“The trouble is the version of the truth that’s come out now only raises more questions,” Gohmert told the Daily Caller News Foundation Thursday.
“When Peter Strzok said I remember Rucker coming over but I don’t remember anything we talked about, that’s when I knew he was lying,” Gohmert continued. “Whether they knew about it before or not, there’s no way that kind of blockbuster info would not have made an impression on Strzok as head of intelligence. You’re disinterested because you don’t want to know or you don’t want anyone else to know.”
“It raises more questions about the honesty and integrity of those in the FBI that they gave a pass on this and during the House and Senate inquiries into this, nobody mentioned that he had set up another address,” he said. “It makes the FBI look either incompetent or dishonest, because it didn’t come out from the FBI until the ICIG was so forthcoming that the FBI had no choice.”
“I think Combetta ought to be prosecuted,” Gohmert, a former judge, said, adding that typical immunity deals can be canceled if the person has lied at any point. “And just because there’s incompetence, doesn’t mean there’s not also conspiracy there.”
- August 20, 2012: Paul Combetta, a Platt River Networks (PRN) employee, creates CarterHeavyIndustries@gmail.com.
- June 2013: Clinton’s PRN server (an upgrade from her basement server) becomes active.
- February 2014: Clinton aide Monica Hanley mails Clinton’s old laptop to Combetta to transfer emails from 2010 off of it. Combetta migrates the emails to the new server using the Carter Heavy Industries gmail account as an intermediary, according to the FBI. Combetta was supposed to wipe the laptop and mail it back to Hanley, but there is no evidence that Combetta wiped it or mailed it, according to the DOJ IG.
- Summer 2014: Combetta puts Clinton’s emails on Mills’ and Samuelson’s laptop the more typical way — by uploading PST files. Mills directed him to set clintonemail.com to delete all mail after 60 days, but he doesn’t do it.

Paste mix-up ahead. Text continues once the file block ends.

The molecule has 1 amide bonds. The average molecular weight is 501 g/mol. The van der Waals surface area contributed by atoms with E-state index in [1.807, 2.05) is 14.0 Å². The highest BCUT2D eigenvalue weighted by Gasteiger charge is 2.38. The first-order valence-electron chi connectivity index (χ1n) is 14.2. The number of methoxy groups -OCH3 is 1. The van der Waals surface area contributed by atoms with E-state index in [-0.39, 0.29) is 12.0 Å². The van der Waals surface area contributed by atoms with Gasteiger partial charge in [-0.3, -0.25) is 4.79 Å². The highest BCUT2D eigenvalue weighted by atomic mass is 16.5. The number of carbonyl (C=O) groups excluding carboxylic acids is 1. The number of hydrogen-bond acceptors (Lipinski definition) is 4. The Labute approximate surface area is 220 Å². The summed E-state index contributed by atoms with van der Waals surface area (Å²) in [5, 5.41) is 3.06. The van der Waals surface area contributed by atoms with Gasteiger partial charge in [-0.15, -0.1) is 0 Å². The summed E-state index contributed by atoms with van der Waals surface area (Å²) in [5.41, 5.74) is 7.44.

- March 2015: Days after a House committee issues an order requiring all of Clinton’s emails to be preserved, Combetta “had an ‘oh shit’ moment,” according to the FBI, and retroactively deletes Clinton’s old emails using Bleachbit.
- September 17, 2015: Combetta is interviewed by Strzok voluntarily. He denies deleting emails.
- January 15, 2016: Rucker drops off a packet of info to Dean Chappell of the FBI containing information about the Carter email address. Chappell emails: “I did get your information and we were aware of the one thing you found.”
- January 20, 2016: Rucker asks the FBI to let him know the explanation for the Carter Industries account since other agencies have equities, but the FBI gives no answer.
- February 9, 2016: Peter Strzok is promoted to Section Chief.
- February 18, 2016: At 2pm, Rucker meets with Strzok and Chappell about Clinton server issues. Strzok seems disinterested. Strzok interviews Combetta for a second time that same day — it is unknown whether this occurs before or after the Rucker meeting, or whether the timing is a coincidence. Combetta tells the FBI he created the dummy email account to transfer Clinton’s archived emails from the archive laptop to the PRN Server. (The DOJ IG says the FBI already knew that Combetta was behind the Carter account, but it is not clear how.) Combetta says he does not recall deleting any emails, even though the FBI shows him evidence that they were deleted.
- May 3, 2016: DOJ gives Combetta immunity, even though team members say he should be prosecuted for repeatedly lying, according to the DOJ IG.
- April 20, 2018: DOJ IG interviews Strzok about allegations that he had ignored evidence of a compromise of Clinton’s server. He tells DOJ OIG that the allegations were “not accurate” and he did not know “where that could come from.” The report says the questions were prompted by news reports, however, the news reports did not occur until August 2018.
- June 2018: DOJ IG report on FBI conduct in Clinton case is released. It vaguely makes reference to Combetta using a “dummy” account.
- June 2018: DOJ IG interviews the FBI’s Chappell and asks about his interactions with the ICIG. He says he does not remember receiving anything from him related to evidence of email routing data. Rucker is also interviewed by DOJ IG.